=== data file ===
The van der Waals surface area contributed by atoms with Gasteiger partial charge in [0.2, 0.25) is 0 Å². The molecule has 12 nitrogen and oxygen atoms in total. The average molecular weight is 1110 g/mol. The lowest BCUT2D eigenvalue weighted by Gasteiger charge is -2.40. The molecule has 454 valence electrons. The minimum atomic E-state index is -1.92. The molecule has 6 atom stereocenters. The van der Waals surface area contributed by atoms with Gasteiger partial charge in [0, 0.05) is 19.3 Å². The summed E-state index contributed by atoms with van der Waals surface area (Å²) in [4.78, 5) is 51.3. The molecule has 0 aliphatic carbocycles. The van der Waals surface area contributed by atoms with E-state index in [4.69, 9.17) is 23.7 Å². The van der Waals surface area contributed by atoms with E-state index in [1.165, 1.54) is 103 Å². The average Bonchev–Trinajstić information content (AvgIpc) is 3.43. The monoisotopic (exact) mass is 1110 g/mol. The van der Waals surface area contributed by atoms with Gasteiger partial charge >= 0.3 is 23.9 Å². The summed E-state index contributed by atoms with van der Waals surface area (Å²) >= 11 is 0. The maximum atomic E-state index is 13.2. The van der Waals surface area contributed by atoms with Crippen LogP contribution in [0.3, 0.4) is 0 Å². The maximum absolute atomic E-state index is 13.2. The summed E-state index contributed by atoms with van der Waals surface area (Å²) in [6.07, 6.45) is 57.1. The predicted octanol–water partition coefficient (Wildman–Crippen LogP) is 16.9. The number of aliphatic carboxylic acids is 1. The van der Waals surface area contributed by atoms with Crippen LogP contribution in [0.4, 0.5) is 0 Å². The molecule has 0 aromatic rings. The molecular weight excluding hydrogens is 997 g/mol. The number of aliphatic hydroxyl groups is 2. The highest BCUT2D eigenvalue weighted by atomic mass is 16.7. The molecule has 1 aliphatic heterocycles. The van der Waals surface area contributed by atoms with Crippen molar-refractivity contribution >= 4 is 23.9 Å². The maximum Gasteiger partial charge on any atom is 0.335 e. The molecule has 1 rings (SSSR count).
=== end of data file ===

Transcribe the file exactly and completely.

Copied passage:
The van der Waals surface area contributed by atoms with Gasteiger partial charge in [0.2, 0.25) is 0 Å². The molecule has 12 nitrogen and oxygen atoms in total. The average molecular weight is 1110 g/mol. The lowest BCUT2D eigenvalue weighted by Gasteiger charge is -2.40. The molecule has 454 valence electrons. The minimum atomic E-state index is -1.92. The molecule has 6 atom stereocenters. The van der Waals surface area contributed by atoms with Gasteiger partial charge in [0, 0.05) is 19.3 Å². The summed E-state index contributed by atoms with van der Waals surface area (Å²) in [4.78, 5) is 51.3. The molecule has 0 aliphatic carbocycles. The van der Waals surface area contributed by atoms with E-state index in [4.69, 9.17) is 23.7 Å². The van der Waals surface area contributed by atoms with E-state index in [1.165, 1.54) is 103 Å². The average Bonchev–Trinajstić information content (AvgIpc) is 3.43. The monoisotopic (exact) mass is 1110 g/mol. The van der Waals surface area contributed by atoms with Gasteiger partial charge >= 0.3 is 23.9 Å². The summed E-state index contributed by atoms with van der Waals surface area (Å²) >= 11 is 0. The maximum atomic E-state index is 13.2. The van der Waals surface area contributed by atoms with Crippen LogP contribution in [0.3, 0.4) is 0 Å². The maximum absolute atomic E-state index is 13.2. The summed E-state index contributed by atoms with van der Waals surface area (Å²) in [6.07, 6.45) is 57.1. The predicted octanol–water partition coefficient (Wildman–Crippen LogP) is 16.9. The number of aliphatic carboxylic acids is 1. The van der Waals surface area contributed by atoms with Crippen LogP contribution in [0.4, 0.5) is 0 Å². The molecule has 0 aromatic rings. The molecular weight excluding hydrogens is 997 g/mol. The number of aliphatic hydroxyl groups is 2. The highest BCUT2D eigenvalue weighted by atomic mass is 16.7. The molecule has 1 aliphatic heterocycles. The van der Waals surface area contributed by atoms with Crippen molar-refractivity contribution >= 4 is 23.9 Å². The maximum Gasteiger partial charge on any atom is 0.335 e. The molecule has 1 rings (SSSR count).